It was hours past midnight when Leta, feeling too restless for sleep, found herself in a silent, ghostly part of the Dionysian she had never before ventured to: the observation deck. Commercial vessels boasted observation decks as grand wide rooms of glass with comfortable seating, perfect for sightseeing. But on the Dionysian, it was a merely a short dark hallway with a broad window.
Still — the view was beautiful. Leta sat on the metal floor, mesmerized by the sparkling jagged skyline beneath the tremendous bowl of the night sky. No wonder the deckhands always came down here to fool around or make out or whatever they did (she’d once seen Niki dragging Javier this direction).
She scolded herself for not visiting here sooner, even if she had good reason. In the past month, only the infirmary had been her sanctuary. When you were dying, exploring the Dionysian’s decks wasn’t much of a priority … Continue reading →
“So you gonna tell me what it is or what?” Corra couldn’t help but ask as she sprawled out on a bench in the engine room and propped her chin in-hand. But Cyrus barely heard her question. He was busy at a console screen, firing at the keys rapidly, his eyes wide and excited, and it was obvious why.
On the desk beside him sat the round, black sphere Will had given Corra as a parting gift, glinting dully in the light — though by the way Cyrus kept babbling about the thing, it might as well have been a glistening jewel. For a few weeks, Corra had kept the mysterious object close to her, a small comfort; now, she decided it was finally time to see what it was for.
Leta had snorted and said it was most useful as a paperweight. But Will had told her it was much more important than that. He’d said the sphere held information somehow like an archaic hard drive that no one could read. Amazingly, he’d said it held a copy of the Caelum Lex. So naturally, she’d taken it to Cyrus. If anyone could access what was inside, it’d be him.
“You got a plan here, princess?” Fiearius grumbled to Richelle as he pushed open the heavy door and took the first cautious step out of his interrogation cell into the hallway. He carefully peered around a corner, glimpsing a few officers milling down the hall before Richelle shoved him in the chest to get back.
“Just pretend you’re still cuffed,” she ordered sharply. “With this — ” She lifted her wrist, flashing the librera she’d drawn on her hand. The ink was smudged, but she still said, “No one will question us. The police here have a very strict cooperation policy. Trust me. We’ll just get the rest of the crew and walk right out. Not a problem.”
Fiearius blinked at her. That was her plan? Find his crew and somehow stroll out of this heavily guarded station? He couldn’t say he was convinced, but he did, generally, subscribe to the impossible. And he also wasn’t in a place to argue. As Richelle stepped around the corner and strolled down the hall with confidence, Fiearius had no choice but to follow after her. Continue reading →
Well, this was a familiar setting, thought Fiearius dully, glancing down at the binds digging into his wrists. This certainly wasn’t the first time people who were less-than-fond of him had handcuffed him to chair in a dark room. This was, however, the first time those people had actually been legitimate law enforcement. While he’d ended up at the mercy of many a criminal bastard over the years, somehow he’d always managed to elude badges and uniforms and red tape. Until Paraven.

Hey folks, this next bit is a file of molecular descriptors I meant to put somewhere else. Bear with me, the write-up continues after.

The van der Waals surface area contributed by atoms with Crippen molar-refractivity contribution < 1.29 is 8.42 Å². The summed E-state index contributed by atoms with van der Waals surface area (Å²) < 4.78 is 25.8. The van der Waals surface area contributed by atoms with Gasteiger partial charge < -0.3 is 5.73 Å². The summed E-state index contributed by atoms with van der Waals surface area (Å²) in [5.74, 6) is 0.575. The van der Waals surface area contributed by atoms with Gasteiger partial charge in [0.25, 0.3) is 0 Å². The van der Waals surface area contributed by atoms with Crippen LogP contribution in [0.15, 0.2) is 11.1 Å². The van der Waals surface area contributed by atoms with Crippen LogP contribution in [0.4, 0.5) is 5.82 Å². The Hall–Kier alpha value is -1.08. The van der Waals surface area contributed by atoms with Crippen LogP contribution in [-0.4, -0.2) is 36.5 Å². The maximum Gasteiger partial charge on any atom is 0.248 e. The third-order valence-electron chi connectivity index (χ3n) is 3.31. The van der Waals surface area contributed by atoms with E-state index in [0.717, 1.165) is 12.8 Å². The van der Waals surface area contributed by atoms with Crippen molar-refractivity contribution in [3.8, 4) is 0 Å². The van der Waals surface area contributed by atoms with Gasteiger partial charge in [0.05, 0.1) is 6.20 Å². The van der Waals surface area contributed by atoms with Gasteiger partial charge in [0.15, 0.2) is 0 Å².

Well, this place did boast the strictest, strongest and most extensive police force in the span. It was practically part of the experience to get arrested here. He would have been rather disappointed if he’d missed out on it. Continue reading →
With a start, Fiearius switched on the light beside his bed and sat up, dread bolting through him as he forced himself awake. Simply put, he had no idea when or how he’d gotten back on the Dionysian. All he could remember of the night before was drinking fruity cocktails in a gaudy bar with Finn. A lot of fruity cocktails. All that came after was a big blank spot that had ended with him waking in his own quarters on his own ship.
But that wasn’t his concern. His concern was the fact that he hadn’t made it back alone. Continue reading →
” — fuck, Leta, just, please tell me you are taking care of it — “
“Of course I am.” Her tone was cold and harsh. “And would you be quiet please? This isn’t important right now — “
“Not important?” Finn repeated, clearly fighting the urge to yell, or perhaps kick the nearest park bench. “I’d say it’s a little important. And you know what you need to do, don’t you? You need to tell Fiear — “
“Not a chance,” Leta interrupted, her voice so sharp that Fiearius couldn’t help himself: he glanced in her direction, even though, technically, he was discreetly eavesdropping on their conversation. In the shadow of a building, he slanted against a wall, arms folded, watching tourists pass him by on the boardwalk. Continue reading →
“The key is to leverage your weight. So move your back foot and then drive forward — “
“Nah, that’s too slow. See how easy I can sidestep you? Here, start again and try more like this — “
No sooner had the words left Finn’s mouth when, in a flash, a heavy fist thudded into his shoulder, sending him back into the wall. Pain throbbed in his arm, and he was stunned at how exactly, that had happened. Quite abruptly, he was at the mercy of his attacker, who just happened to be a scrawny girl, currently beaming nervously at him.